Florida Federal Crimes Attorney

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Although federal offenses have varying levels of severity, from misdemeanors to felonies, crimes are usually of a serious matter for the government to become involved. If you find yourself facing federal crimes charges, you may be up against the full force of the federal authorities. With this level of prosecution ahead of you, it is necessary to retain the experienced help and guidance of Florida federal crimes lawyers from Musca Law. With more than 150 years of collective experience, our team can provide you with the legal services you need in order to effectively fight for the best possible outcome on your behalf. By devoting tremendous amounts of time and resources to our clients’ cases, we are better prepared to defend their rights and exploit the weaknesses of our opponents’ cases.

For more information about your case, don't hesitate to call Musca Law at (888) 484-5057. We are available 24/7 to answer any questions or concerns you may have about your circumstances

Defining a Federal Crime

Overall, the difference between federal and state crimes is relatively slim, only narrowed down to which legislation has created the laws. For example, some forms of public safety violations or murder may be reviewed at local, state, or federal levels.

As the name suggests, federal crimes constitute offenses that violate federal law, resulting in these cases being presented in federal court. In many cases, some of these crimes can be even more serious than violations of local and state laws, as the offenders may constitute a greater threat to public safety or national safety.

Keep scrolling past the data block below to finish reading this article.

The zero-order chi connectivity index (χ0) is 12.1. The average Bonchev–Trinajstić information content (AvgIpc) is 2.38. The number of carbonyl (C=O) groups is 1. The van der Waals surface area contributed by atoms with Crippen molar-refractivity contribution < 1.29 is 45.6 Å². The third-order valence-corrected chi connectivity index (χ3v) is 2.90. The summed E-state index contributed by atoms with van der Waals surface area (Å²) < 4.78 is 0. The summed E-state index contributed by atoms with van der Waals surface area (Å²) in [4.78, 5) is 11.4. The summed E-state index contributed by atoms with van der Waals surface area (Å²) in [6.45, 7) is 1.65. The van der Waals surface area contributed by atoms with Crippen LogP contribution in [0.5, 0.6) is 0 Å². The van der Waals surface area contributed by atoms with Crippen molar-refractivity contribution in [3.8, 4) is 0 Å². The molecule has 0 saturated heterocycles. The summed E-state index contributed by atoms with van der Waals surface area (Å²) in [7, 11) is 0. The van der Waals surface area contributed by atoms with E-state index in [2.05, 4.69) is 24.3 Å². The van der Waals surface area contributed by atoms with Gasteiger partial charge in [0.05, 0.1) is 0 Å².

Based on the list generated by the U.S. Federal Bureau of Investigation (FBI), here is a closer look at some examples of offenses labeled as federal crimes:

  • Terrorism
  • Counterintelligence crimes
  • Cybercrime
  • Corruption of the public
  • Violation of civil rights
  • Organized criminal activity
  • Violent crimes
  • Theft of art, jewelry, or other items of value
  • Immigration crimes
  • Threats against members of the government
  • White-Collar crimes

Organizations That Handle Violations of Federal Law

In the event that a person, a pair of people, or an organized group has committed a crime at the federal level, one or more agencies will handle an investigation of one or more of these serious violations:

  • Bureau of Alcohol, Tobacco, Firearms, and Explosive
  • Department of Veterans Affairs
  • Drug Enforcement Administration
  • Environmental Protection Agency
  • Federal Bureau of Investigation
  • Fish and Wildlife Service
  • Health and Human Services
  • Immigration and Customs Enforcement
  • Internal Revenue Services
  • U.S. Marshals Service
  • U.S. Postal Inspection Service
  • U.S. Secret Service

Full Listing of Federal Crimes and Relatable Punishments

For a full readout of federal crimes, be sure to visit the official website for the Code of the United States House of Representatives, as set in place by the nation’s government. Included is a list of violations and the management of offenses in federal court.

Committing an Act of Terrorism in Florida

As outlined in the Code of the U.S. House of Representatives Title 18, Chapter 113B - Section 2331 (1), an act of terrorism constitutes two different types of crimes:

  • International terrorism: acts of violence that endanger human lives and violate the laws set in place by the United States of America (if committed within U.S. jurisdiction)
  • Domestic terrorism: acts of violence that endanger human lives within the jurisdiction of the United States of America or any U.S. state

In keeping with Chapter 113B-Section 2232 (a-c), any individual who has been charged with an act of terrorism will face a variety of penalties, depending on the type of crime: